Sustainable Sprouting


If, like me, you grew up in a mega urban environment with the idea that all food came from the grocery store, the idea of growing your own food may, at first, seem like a daunting task, even to those of us who have the best intentions.  Sprouting, then, may be the easiest and best first step towards growing your own fresh produce.   There are many reasons to grow your own sprouts, but the most important reasons are: 

  • Sprouts pack up to 100 times the amount of nutritious enzymes your body needs than present in store-bought raw fruits and vegetables.    
  • The quality of the proteins improve in the process of sprouting with each batch you grow.  
  • The Fiber content of the beans, seeds, nuts, or grains increases exponentially through sprouting.

Best of all, Sprouting is a VERY simple process, and yields results in just a few days.  No need to wait weeks for a couple of green leaves to poke through the ground as in gardening.  Sprouting is practically fool-proof.  

**What You Need:  A medium to large-sized jar, a square of mesh or cheesecloth, some non-GMO seeds, water, and a rubber band or the band of a canning jar lid.


Step 1.    To begin, find a medium-sized jar with a wide opening - an empty pasta sauce jar or coconut oil jar, for instance.  Wash and sterilize the jar well.

Step 2.    Wash your seeds and beans.  There is a wide variety of seeds to try, but the easiest and most common ones to begin with are Alfalfa or Mung Bean.  Once you have successfully sprouted your first few batches, you may want to branch out and try other types, such as radish, sunflower, soy beans, lentils, mustard, beets, peas, or broccoli seeds.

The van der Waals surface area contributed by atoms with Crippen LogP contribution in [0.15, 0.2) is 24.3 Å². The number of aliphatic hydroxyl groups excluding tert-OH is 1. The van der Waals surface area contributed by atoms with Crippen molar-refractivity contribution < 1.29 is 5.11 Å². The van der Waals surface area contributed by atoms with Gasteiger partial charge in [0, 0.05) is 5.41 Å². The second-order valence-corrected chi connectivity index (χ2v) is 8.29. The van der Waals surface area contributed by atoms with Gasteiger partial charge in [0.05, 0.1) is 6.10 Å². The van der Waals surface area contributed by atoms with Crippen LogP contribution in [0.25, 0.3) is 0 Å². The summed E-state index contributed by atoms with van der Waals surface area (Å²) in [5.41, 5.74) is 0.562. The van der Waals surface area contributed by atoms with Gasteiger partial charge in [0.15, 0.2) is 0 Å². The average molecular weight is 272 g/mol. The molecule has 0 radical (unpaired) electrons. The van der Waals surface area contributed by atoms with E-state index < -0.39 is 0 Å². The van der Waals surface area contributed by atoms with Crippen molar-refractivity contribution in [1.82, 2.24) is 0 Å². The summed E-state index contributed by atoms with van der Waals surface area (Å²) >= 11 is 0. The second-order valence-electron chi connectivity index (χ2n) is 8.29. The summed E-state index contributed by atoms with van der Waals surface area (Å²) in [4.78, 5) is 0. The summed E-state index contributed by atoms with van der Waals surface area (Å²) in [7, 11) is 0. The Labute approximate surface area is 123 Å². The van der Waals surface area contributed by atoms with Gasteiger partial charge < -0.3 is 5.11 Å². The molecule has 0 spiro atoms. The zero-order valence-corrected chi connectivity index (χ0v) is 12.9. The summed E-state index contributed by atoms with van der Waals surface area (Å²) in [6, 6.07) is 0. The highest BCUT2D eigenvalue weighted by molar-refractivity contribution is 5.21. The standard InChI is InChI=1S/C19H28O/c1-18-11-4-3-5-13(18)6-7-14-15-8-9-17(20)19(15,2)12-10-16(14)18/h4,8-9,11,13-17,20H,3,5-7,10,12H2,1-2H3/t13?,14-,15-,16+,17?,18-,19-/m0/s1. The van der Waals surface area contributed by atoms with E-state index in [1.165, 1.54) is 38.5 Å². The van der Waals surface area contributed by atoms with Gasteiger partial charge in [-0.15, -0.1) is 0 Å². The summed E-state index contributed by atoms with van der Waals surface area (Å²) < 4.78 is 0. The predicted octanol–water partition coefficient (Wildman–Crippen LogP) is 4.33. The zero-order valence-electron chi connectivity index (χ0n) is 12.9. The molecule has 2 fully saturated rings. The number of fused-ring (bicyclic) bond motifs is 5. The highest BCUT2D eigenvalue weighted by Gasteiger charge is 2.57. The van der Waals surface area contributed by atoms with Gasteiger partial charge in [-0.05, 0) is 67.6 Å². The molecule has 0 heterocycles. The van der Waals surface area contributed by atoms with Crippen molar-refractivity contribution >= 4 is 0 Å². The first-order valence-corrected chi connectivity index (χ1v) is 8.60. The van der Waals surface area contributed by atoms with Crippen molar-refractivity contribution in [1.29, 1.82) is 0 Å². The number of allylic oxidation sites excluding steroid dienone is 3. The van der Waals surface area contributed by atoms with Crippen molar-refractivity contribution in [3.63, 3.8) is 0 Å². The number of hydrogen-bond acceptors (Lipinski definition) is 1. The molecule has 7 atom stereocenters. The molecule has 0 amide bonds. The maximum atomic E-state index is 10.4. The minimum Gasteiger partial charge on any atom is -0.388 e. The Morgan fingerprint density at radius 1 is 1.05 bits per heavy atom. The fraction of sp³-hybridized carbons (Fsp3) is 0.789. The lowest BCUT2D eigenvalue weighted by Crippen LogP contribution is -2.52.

Step 3.    Place 1 or 2 tablespoons of seeds in your jar.  Once your seeds begin sprouting, they will quickly take up room in your jar, so your seeds should not take up more than a quarter amount of space in your jar.   Cover the seeds with a few inches or half of the jar of water.  

Step 4.    Cover the jar of seeds and water with your mesh or cheesecloth and secure it with a rubber band or by twisting on a canning jar band.  Place the jar of water-soaked seeds in a cool, dark area (the inside of a pantry cupboard, for instance) and let seeds soak for 8-12 hours at room temperature.

Step 5.   After 8-12 hours of soaking, drain the water through the mesh or cheesecloth sieve and rinse the seeds with clean, fresh water.  Repeat once or twice, and then drain all the water again.  

Step 6.   Place the jar in an angled position tipped downward towards the opening to ensure proper drainage and air circulation through the mesh opening.  You can simply place the jar on its side, or angled in a bowl to catch water that is draining from the seeds.  Place the jar back in a dark, cool area and let the sprouting process begin. 

Sprout happens!

Sprout happens!

Step 7.   Rinse and drain the seeds thoroughly 2 to 4 times a day.  Make sure you repeatedly rinse and drain thoroughly each time and place the jar back in an angle to keep seeds dry and clear of any bacterial fungus growth that might kill the seeds and hinder the growth process.

Step 8.  In as little as a few days, depending on the seed, you will be able to harvest the sprouts.  Rinse the seeds and drain well before you eat. The shoots will have a white or yellowish color.  To make them green, simply place your jar in a sunny area.  The Chlorophyl will turn your sprouts green in just a matter of hours.  Sprouts will last up to 1 week  in the refrigerator.